|Previous College:||Wooster (1979)|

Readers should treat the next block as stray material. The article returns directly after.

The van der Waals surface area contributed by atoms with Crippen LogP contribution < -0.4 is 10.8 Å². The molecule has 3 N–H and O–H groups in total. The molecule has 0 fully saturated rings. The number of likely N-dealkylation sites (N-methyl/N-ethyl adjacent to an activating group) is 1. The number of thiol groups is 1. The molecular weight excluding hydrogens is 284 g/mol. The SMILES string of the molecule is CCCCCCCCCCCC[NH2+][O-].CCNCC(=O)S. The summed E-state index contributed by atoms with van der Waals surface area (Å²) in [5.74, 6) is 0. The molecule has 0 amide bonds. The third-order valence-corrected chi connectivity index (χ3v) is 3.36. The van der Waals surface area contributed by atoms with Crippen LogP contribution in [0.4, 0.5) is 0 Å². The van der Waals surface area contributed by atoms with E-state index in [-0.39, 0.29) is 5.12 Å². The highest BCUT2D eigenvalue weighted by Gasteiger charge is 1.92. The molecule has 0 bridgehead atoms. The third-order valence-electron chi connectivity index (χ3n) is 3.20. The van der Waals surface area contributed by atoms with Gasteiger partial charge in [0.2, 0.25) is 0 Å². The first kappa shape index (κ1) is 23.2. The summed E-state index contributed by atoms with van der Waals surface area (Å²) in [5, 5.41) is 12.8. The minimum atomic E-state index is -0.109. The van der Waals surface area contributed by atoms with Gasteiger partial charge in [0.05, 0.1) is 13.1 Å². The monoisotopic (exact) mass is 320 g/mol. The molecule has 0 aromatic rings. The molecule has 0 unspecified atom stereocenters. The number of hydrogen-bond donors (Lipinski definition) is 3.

When he was 18 years old, Sam Dixon made a pivotal decision in his life. That summer, he worked collegiate basketball camps at Ohio Northern, Michigan, Tennessee, Marshall, and Ohio State, and decided that coaching was to be his profession. His decision that summer has shaped the years since and have led the Peoria, Ill. native to positions in nine states on both the high school and collegiate levels. In April of 2002, Dixon's love of coaching led him to Furman, where he became the eighth head coach in the 34-year history of the women's basketball program. His impact was immediate and in 2002-03 he led the Lady Paladins to a 16-13 overall record and coached Deshara Shealey to the Southern Conference Player of the Year award. In Dixon's first three seasons, Furman posted a winning record every year and did not finish lower than third in the Southern Conference. In addition, his Lady Paladin basketball players racked up 30 Southern Conference Academic Honor Roll citations, including a program-record nine in 2003-04 alone. "Sam was extremely articulate in presenting his vision for the Furman Lady Paladins," said Furman Director of Athletics Gary Clark at the time of Dixon's hiring. "He made it clear that he understood the team's past and present, while setting out concrete plans for the steps he would take to move this program forward. He was very impressive in his understanding of this university and, in particular, of our overall athletic program." Dixon's years as a basketball coach have resulted in a network of associates, friends, and colleagues on both the high school and collegiate level that give the Lady Paladin coach great contacts for recruiting, scheduling, and scouting. In addition, Dixon has tried to take the best characteristics of each coach he has been associated with and implement that coach's philosophy in his own life. He has also borrowed ideas and inspiration from coaches he admires that are both well known and unknown, and mixed those with his personality to develop his own style of coaching. According to Dixon his goal is to be intense, competitive, and aggressive on the court, but relaxed and open off the court. A 1979 physical education graduate of the College of Wooster, Dixon played four years for the Fighting Scots and in 1976 helped the team reach the NCAA South Regional finals. As a student-athlete he earned first-team All-Ohio Athletic Conference accolades in 1979, and was the team's most valuable player. A 1989 inductee into the Wooster College Hall of Fame, Dixon was also named All-Great Lakes Region and earned third team All-America status. Immediately after his graduation from Wooster, Dixon worked one season at Eastern Michigan University, where he earned a master's degree in physical education while serving as a graduate assistant coach with the men's basketball program. He completed his formal education from 1995-97, when he earned a doctoral degree in physical education while working as a teaching assistant at the University of New Mexico. It was Dixon's academic background that fueled his interest in Furman's coaching position. "I think Furman is an ideal fit for me because of my background," said Dixon. "I not only have my Ph.D., but I earned my undergraduate degree from a liberal arts school, I have coached at two liberal arts universities, and I think it is an outstanding way to become educated. In addition, Furman is in an area where I am familiar with recruiting, so the combination seems ideal." In the years between his bachelor's degree in '79 and his doctoral degree in '97, Dixon was never far from the sport of basketball. He spent four years (1980-84) as the assistant men's coach at Northern Kentucky, one year (1984-85) as a men's assistant at Kent State, two years as assistant men's coach at Davidson (1985-87), and four years (1987-91) as head men's basketball and golf coach at Denison University in Granville, Ohio. Following his tenure at Denison, Dixon was an assistant with the men's program at Northern Illinois for four seasons (1991-95), and in 1997-98, immediately following his doctoral work at New Mexico, he was the boys' basketball coach at Harrison High in Kennesaw, Ga. In 1998-99 Dixon moved into the women's game, accepting a position as assistant coach at the University of Arizona. From there he was hired by longtime head coach Jim Davis at Clemson, and in three years helped the Lady Tigers to a 57-34 overall record, 28-20 conference mark, and three consecutive NCAA Tournament appearances. Dixon's success at Clemson mirrored much of his career. During his time at Davidson, the Wildcats of 1985-86 posted a 20-11 overall mark and won the Southern Conference crown and a berth in the NCAA Tournament, while Kent State received a bid to the NIT during Dixon's time there. In fact, during his career, Dixon's men's teams have advanced to an NCAA Tournament and made an NIT appearance. In his four years as a women's assistant coach, all four teams earned berths in the NCAA Tournament, including the 1998-99 Arizona Wildcats, who posted an 18-11 record with a 12-6 mark in the PAC-10. In recent years, he has served as an assistant coach for the USA Basketball U20 and U21 World Championship teams. In the summer of 2006, Dixon helped the U20 team to a victory over previously undefeated Brazil to capture the gold medal at the 2006 FIBA Americas U20 Championship in Mexico City. In 2007, he traveled with the team to Moscow and helped lead them to a second consecutive Gold medal with a victory over Australia. "This is a great feeling," commented Dixon, after the team's victory in 2007. "The kids really played well. They competed every game and as a team we just kept getting better and better. They are a great group of people to work with." Dixon's time with the USA Basketball program has only added to his wealth of experience already acquired. His coaching knowledge, combined with his own impressive athletic and academic background and his passion for the game of basketball combined to put Dr. Sam Dixon at the helm of the Paladin basketball program.